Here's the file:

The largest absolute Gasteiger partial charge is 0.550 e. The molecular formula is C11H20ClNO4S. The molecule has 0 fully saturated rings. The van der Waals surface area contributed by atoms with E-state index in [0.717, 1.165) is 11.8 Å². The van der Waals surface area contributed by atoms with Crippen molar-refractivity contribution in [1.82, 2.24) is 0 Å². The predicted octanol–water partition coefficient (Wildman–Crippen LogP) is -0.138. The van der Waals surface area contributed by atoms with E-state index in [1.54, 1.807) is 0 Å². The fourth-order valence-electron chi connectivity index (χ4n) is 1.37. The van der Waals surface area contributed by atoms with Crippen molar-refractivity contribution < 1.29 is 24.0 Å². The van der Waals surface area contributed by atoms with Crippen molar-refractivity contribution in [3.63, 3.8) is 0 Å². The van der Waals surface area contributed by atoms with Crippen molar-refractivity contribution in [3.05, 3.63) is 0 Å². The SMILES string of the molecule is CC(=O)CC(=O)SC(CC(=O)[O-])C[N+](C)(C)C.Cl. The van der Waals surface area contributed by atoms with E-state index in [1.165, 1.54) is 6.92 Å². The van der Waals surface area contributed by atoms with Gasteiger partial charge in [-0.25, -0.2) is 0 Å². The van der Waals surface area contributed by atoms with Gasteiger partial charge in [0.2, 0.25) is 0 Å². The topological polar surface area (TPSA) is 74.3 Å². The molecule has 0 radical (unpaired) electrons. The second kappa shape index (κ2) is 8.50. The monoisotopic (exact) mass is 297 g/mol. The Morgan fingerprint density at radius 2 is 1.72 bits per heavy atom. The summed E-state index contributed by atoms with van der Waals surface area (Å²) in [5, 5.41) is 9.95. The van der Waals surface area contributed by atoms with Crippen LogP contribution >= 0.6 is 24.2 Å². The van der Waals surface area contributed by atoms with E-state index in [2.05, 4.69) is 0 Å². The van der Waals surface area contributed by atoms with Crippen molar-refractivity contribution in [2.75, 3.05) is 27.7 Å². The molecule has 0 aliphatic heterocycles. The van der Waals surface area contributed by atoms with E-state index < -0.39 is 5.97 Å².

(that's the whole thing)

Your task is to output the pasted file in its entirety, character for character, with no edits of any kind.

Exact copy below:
The largest absolute Gasteiger partial charge is 0.550 e. The molecular formula is C11H20ClNO4S. The molecule has 0 fully saturated rings. The van der Waals surface area contributed by atoms with E-state index in [0.717, 1.165) is 11.8 Å². The van der Waals surface area contributed by atoms with Crippen molar-refractivity contribution in [1.82, 2.24) is 0 Å². The predicted octanol–water partition coefficient (Wildman–Crippen LogP) is -0.138. The van der Waals surface area contributed by atoms with E-state index in [1.54, 1.807) is 0 Å². The fourth-order valence-electron chi connectivity index (χ4n) is 1.37. The van der Waals surface area contributed by atoms with Crippen molar-refractivity contribution < 1.29 is 24.0 Å². The van der Waals surface area contributed by atoms with Crippen molar-refractivity contribution in [3.63, 3.8) is 0 Å². The van der Waals surface area contributed by atoms with Crippen molar-refractivity contribution in [3.05, 3.63) is 0 Å². The SMILES string of the molecule is CC(=O)CC(=O)SC(CC(=O)[O-])C[N+](C)(C)C.Cl. The van der Waals surface area contributed by atoms with E-state index in [1.165, 1.54) is 6.92 Å². The van der Waals surface area contributed by atoms with Gasteiger partial charge in [-0.25, -0.2) is 0 Å². The van der Waals surface area contributed by atoms with Gasteiger partial charge in [0.2, 0.25) is 0 Å². The topological polar surface area (TPSA) is 74.3 Å². The molecule has 0 radical (unpaired) electrons. The second kappa shape index (κ2) is 8.50. The monoisotopic (exact) mass is 297 g/mol. The Morgan fingerprint density at radius 2 is 1.72 bits per heavy atom. The summed E-state index contributed by atoms with van der Waals surface area (Å²) in [5, 5.41) is 9.95. The van der Waals surface area contributed by atoms with Crippen LogP contribution >= 0.6 is 24.2 Å². The van der Waals surface area contributed by atoms with E-state index in [2.05, 4.69) is 0 Å². The van der Waals surface area contributed by atoms with Crippen molar-refractivity contribution in [2.75, 3.05) is 27.7 Å². The molecule has 0 aliphatic heterocycles. The van der Waals surface area contributed by atoms with E-state index < -0.39 is 5.97 Å².